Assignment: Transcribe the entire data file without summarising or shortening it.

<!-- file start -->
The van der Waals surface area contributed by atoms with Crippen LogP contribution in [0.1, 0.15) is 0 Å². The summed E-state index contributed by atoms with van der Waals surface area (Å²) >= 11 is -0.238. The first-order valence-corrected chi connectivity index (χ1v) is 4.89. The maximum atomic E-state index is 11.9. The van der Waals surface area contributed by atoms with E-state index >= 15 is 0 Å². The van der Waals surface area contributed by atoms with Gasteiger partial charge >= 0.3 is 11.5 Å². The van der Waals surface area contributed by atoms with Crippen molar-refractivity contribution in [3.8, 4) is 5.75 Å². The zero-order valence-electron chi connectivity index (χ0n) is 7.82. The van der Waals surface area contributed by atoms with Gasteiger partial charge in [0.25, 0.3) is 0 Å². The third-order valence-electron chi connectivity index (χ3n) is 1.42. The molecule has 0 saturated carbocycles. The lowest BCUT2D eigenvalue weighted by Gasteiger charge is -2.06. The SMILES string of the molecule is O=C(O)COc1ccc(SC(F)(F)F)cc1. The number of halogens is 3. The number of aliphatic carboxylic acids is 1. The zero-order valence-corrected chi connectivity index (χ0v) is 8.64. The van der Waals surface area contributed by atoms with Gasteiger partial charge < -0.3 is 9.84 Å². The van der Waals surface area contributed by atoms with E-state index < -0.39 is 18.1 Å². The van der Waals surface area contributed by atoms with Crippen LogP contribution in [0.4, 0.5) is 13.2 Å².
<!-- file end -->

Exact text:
The van der Waals surface area contributed by atoms with Crippen LogP contribution in [0.1, 0.15) is 0 Å². The summed E-state index contributed by atoms with van der Waals surface area (Å²) >= 11 is -0.238. The first-order valence-corrected chi connectivity index (χ1v) is 4.89. The maximum atomic E-state index is 11.9. The van der Waals surface area contributed by atoms with E-state index >= 15 is 0 Å². The van der Waals surface area contributed by atoms with Gasteiger partial charge >= 0.3 is 11.5 Å². The van der Waals surface area contributed by atoms with Crippen molar-refractivity contribution in [3.8, 4) is 5.75 Å². The zero-order valence-electron chi connectivity index (χ0n) is 7.82. The van der Waals surface area contributed by atoms with Gasteiger partial charge in [0.25, 0.3) is 0 Å². The third-order valence-electron chi connectivity index (χ3n) is 1.42. The molecule has 0 saturated carbocycles. The lowest BCUT2D eigenvalue weighted by Gasteiger charge is -2.06. The SMILES string of the molecule is O=C(O)COc1ccc(SC(F)(F)F)cc1. The number of halogens is 3. The number of aliphatic carboxylic acids is 1. The zero-order valence-corrected chi connectivity index (χ0v) is 8.64. The van der Waals surface area contributed by atoms with Gasteiger partial charge < -0.3 is 9.84 Å². The van der Waals surface area contributed by atoms with E-state index < -0.39 is 18.1 Å². The van der Waals surface area contributed by atoms with Crippen LogP contribution in [0.4, 0.5) is 13.2 Å².